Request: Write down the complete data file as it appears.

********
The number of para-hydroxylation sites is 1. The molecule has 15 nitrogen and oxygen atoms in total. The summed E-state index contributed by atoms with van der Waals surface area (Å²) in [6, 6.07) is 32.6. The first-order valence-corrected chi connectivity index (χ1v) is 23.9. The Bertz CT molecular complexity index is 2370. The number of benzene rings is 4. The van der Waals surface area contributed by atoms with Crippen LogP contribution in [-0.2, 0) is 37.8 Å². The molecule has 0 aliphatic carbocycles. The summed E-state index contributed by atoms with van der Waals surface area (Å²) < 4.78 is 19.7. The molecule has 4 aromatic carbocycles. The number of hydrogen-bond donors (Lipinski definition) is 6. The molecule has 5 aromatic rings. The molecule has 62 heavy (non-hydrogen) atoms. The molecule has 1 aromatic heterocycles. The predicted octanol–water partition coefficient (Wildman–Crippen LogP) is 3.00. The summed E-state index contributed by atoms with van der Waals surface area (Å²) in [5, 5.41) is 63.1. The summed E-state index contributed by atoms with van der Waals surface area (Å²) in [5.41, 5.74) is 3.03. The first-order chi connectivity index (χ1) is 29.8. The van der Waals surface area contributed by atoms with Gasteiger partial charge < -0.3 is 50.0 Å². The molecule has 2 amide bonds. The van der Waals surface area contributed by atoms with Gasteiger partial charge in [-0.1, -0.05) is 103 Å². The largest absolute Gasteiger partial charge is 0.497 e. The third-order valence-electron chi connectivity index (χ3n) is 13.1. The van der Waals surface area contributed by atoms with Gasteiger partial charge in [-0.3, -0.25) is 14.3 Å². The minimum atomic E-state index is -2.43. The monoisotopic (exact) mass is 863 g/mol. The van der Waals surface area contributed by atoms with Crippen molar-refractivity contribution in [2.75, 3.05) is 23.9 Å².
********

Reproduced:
The number of para-hydroxylation sites is 1. The molecule has 15 nitrogen and oxygen atoms in total. The summed E-state index contributed by atoms with van der Waals surface area (Å²) in [6, 6.07) is 32.6. The first-order valence-corrected chi connectivity index (χ1v) is 23.9. The Bertz CT molecular complexity index is 2370. The number of benzene rings is 4. The van der Waals surface area contributed by atoms with Crippen LogP contribution in [-0.2, 0) is 37.8 Å². The molecule has 0 aliphatic carbocycles. The summed E-state index contributed by atoms with van der Waals surface area (Å²) < 4.78 is 19.7. The molecule has 4 aromatic carbocycles. The number of hydrogen-bond donors (Lipinski definition) is 6. The molecule has 5 aromatic rings. The molecule has 62 heavy (non-hydrogen) atoms. The molecule has 1 aromatic heterocycles. The predicted octanol–water partition coefficient (Wildman–Crippen LogP) is 3.00. The summed E-state index contributed by atoms with van der Waals surface area (Å²) in [5, 5.41) is 63.1. The summed E-state index contributed by atoms with van der Waals surface area (Å²) in [5.41, 5.74) is 3.03. The first-order chi connectivity index (χ1) is 29.8. The van der Waals surface area contributed by atoms with Gasteiger partial charge < -0.3 is 50.0 Å². The molecule has 2 amide bonds. The van der Waals surface area contributed by atoms with Gasteiger partial charge in [-0.1, -0.05) is 103 Å². The largest absolute Gasteiger partial charge is 0.497 e. The third-order valence-electron chi connectivity index (χ3n) is 13.1. The van der Waals surface area contributed by atoms with Gasteiger partial charge in [-0.3, -0.25) is 14.3 Å². The minimum atomic E-state index is -2.43. The monoisotopic (exact) mass is 863 g/mol. The van der Waals surface area contributed by atoms with Crippen molar-refractivity contribution in [2.75, 3.05) is 23.9 Å².